Natural organic reduction (NOR), also known as human composting, is the newest type of disposition that’s quickly being legalized across the U.S. Unlike traditional cremations that could involve a rental casket for services, that isn’t the case with natural organic reduction. No casket is needed at all because the deceased is in the vessel for a closing-in ceremony if the family chooses to do one. 

As expected, casket makers aren’t showing support for NOR. And casket makers are among those that have perpetuated misconceptions about the natural organic reduction process just as they did with water cremation. However, casket makers have been much less vocal, and there certainly haven’t been any Congressman Hamm incidents as more states legalize natural organic reduction

This time around casket makers are taking a different approach now that it’s clear alternative forms of disposition are on the rise and there’s substantial consumer interest. 

How Coffin Makers Are Navigating the Changing Funeral Industry

Coffin makers aren’t ignorant to the fact that significant change is underway in the funeral industry at large. They closely track consumer sentiment and what’s happening in society at large because the success of their business depends on it. Many casket makers started rethinking their business models back in 2006 when cremation was quickly becoming a more popular disposition option. 

Back then the main concern was the cost of burial compared to cremation. Right now in the present day, consumers are demanding disposition options that are not only more affordable, but also eco-friendly and personalized. On top of that, the cremation rate has greatly exceeded what was projected in 2006. 

The personalization point is one that coffin makers are now capitalizing on. We’re beginning to see direct-to-consumer casket makers that have based their business on personalizing coffins at competitive prices. The hope is that customized coffins will help justify the high cost of a container that gets buried in the ground. Offering personalization can give a coffin maker an edge over direct competitors as well.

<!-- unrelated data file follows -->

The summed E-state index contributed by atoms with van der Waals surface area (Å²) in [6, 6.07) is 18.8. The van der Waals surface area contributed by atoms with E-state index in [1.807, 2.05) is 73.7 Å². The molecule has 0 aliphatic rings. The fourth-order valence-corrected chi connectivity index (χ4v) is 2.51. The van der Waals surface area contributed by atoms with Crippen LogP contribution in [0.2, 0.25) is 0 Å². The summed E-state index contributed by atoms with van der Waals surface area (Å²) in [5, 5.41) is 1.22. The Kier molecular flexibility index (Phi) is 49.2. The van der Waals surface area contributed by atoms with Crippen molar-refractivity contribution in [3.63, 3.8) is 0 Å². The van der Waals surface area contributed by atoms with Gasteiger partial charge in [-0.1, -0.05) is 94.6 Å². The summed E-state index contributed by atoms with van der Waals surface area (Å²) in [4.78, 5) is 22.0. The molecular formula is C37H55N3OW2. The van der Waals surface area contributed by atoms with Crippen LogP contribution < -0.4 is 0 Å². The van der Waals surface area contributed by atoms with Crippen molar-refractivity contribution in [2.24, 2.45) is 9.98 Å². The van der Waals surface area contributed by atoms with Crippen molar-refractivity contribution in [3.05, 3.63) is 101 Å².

Casket makers are also extending their product selection to remain profitable as the funeral industry evolves. Most notably, many casket makers plan to offer more eco-friendly coffins, vaults and urns. It’s a clear sign they understand burials are on the decline and they must evolve to remain relevant and profitable. 

Pivoting in these ways are signs that casket makers are changing their tactics because trying to prevent the legalization of disposition options goes against consumer sentiment. If the majority of people are on the other side of the debate, it won’t look good for casket makers. It comes across as very self-serving, given that casket makers are advocating to limit safe, green disposition options. Lawmakers are much less likely to uphold the wishes of a special interest group when the masses want something else, which is why we’re beginning to see less pushback against alternative disposition options from special interest groups like casket makers.

If you would like to arrange eco-friendly alternative disposition services in Texas Cremation.Green can help. We’re the first carbon-neutral funeral home in the state, and we’re dedicated to ensuring all Texans get the death care they prefer.

Picture of Marlaena Gonzales

Marlaena Gonzales

Funeral Director
Share This Post
More To Explore